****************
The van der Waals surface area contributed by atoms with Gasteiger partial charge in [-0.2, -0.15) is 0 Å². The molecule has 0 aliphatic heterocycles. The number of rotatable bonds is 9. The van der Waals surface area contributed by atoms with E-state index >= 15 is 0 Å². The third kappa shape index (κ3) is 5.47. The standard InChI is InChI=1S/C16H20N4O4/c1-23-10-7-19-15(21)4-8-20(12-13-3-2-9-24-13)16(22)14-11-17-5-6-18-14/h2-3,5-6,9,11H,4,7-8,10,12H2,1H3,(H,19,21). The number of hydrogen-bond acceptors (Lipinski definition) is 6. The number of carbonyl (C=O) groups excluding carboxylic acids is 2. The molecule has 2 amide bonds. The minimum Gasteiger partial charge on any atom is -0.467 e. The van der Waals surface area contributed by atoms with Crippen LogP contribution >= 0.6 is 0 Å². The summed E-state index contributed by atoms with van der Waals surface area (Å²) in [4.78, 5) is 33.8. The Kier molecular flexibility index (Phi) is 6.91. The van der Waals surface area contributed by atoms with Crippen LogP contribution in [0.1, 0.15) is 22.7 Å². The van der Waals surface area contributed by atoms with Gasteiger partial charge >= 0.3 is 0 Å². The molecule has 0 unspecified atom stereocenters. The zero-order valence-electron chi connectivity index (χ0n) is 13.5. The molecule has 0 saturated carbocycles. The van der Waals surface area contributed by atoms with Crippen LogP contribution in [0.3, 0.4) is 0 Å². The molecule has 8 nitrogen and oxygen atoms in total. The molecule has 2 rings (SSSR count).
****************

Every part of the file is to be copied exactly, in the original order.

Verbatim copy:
The van der Waals surface area contributed by atoms with Gasteiger partial charge in [-0.2, -0.15) is 0 Å². The molecule has 0 aliphatic heterocycles. The number of rotatable bonds is 9. The van der Waals surface area contributed by atoms with E-state index >= 15 is 0 Å². The third kappa shape index (κ3) is 5.47. The standard InChI is InChI=1S/C16H20N4O4/c1-23-10-7-19-15(21)4-8-20(12-13-3-2-9-24-13)16(22)14-11-17-5-6-18-14/h2-3,5-6,9,11H,4,7-8,10,12H2,1H3,(H,19,21). The number of hydrogen-bond acceptors (Lipinski definition) is 6. The number of carbonyl (C=O) groups excluding carboxylic acids is 2. The molecule has 2 amide bonds. The minimum Gasteiger partial charge on any atom is -0.467 e. The van der Waals surface area contributed by atoms with Crippen LogP contribution >= 0.6 is 0 Å². The summed E-state index contributed by atoms with van der Waals surface area (Å²) in [4.78, 5) is 33.8. The Kier molecular flexibility index (Phi) is 6.91. The van der Waals surface area contributed by atoms with Crippen LogP contribution in [0.1, 0.15) is 22.7 Å². The van der Waals surface area contributed by atoms with Gasteiger partial charge >= 0.3 is 0 Å². The molecule has 0 unspecified atom stereocenters. The zero-order valence-electron chi connectivity index (χ0n) is 13.5. The molecule has 0 saturated carbocycles. The van der Waals surface area contributed by atoms with Crippen LogP contribution in [0.3, 0.4) is 0 Å². The molecule has 8 nitrogen and oxygen atoms in total. The molecule has 2 rings (SSSR count).